A train passing through a Tea Estate in South bank region, Assam, India

A train passing through a Tea Estate in South bank region, Assam, India

The Chai Wallahs
From my childhood days I had a fascination for railway journeys and the thing that hasn’t changed much over the years are the tea vendors (chai wallahs as they are commonly called in India) with a kettle and a bucket of cups getting on, moment a passenger train enters a station and in some cases they are on the train even before the train has come to a halt. Incidentally, they are the last person to get down after collecting their dues when the train has already picked up enough speed. I always wondered why they risked their life so much for selling just a cup of tea. No statistical figures exist of the number of tea vendors who earn their livelihood by selling tea in the Indian railway network but it accounts for a major livelihood source for a considerable section of the population. In accordance, Indian Railways have also given importance to the tea vendors by introduction of licensed tea stalls at all railway stations and automatic vending machines in some stations keeping in mind that tea is one of the most consumed beverages of the country. The vendors have also brought in innovations in the way tea is prepared and served to the passengers in form of masala chai, lemon tea or ginger tea. The tea industry of Assam, North Bengal and South India caters to the 23 million passengers that Indian Railways carry everyday through a few thousands tea vendors, thus critical in supporting their livelihoods. Trains and tea are two very important flag bearers of the Indian economy; jointly promoting the most consumed beverage in the world.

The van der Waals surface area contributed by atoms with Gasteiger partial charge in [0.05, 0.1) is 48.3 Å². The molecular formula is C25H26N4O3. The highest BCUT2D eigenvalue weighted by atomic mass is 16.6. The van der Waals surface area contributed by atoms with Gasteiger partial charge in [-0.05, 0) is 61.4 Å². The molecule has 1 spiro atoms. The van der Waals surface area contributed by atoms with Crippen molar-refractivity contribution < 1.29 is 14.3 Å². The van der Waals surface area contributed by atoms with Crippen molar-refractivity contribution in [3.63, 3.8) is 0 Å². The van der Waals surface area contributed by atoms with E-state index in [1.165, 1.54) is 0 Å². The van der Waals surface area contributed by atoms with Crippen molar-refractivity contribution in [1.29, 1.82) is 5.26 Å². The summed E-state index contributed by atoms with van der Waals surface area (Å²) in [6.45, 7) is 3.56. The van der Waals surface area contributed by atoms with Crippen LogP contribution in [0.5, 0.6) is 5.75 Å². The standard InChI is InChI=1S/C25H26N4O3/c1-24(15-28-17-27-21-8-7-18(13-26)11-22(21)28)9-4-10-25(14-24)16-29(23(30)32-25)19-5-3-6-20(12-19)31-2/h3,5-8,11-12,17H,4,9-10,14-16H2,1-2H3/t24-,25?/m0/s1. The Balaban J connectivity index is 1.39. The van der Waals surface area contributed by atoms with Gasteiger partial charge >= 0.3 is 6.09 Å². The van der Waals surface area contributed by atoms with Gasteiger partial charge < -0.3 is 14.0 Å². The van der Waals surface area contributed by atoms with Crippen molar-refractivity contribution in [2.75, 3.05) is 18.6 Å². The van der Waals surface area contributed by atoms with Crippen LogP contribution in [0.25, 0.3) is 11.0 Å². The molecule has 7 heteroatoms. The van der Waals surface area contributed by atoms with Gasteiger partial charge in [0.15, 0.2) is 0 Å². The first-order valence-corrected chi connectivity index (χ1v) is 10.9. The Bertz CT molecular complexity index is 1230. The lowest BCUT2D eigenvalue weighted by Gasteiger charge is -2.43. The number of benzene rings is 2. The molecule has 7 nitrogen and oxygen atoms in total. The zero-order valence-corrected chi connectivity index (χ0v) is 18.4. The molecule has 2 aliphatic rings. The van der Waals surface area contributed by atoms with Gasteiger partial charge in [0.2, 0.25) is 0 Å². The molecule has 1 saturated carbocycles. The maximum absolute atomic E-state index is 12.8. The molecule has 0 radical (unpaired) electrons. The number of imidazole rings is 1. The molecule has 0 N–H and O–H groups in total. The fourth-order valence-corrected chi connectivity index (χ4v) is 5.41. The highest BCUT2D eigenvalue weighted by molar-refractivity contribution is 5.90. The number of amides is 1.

Chai wallah at Mariani Jn, Assam, India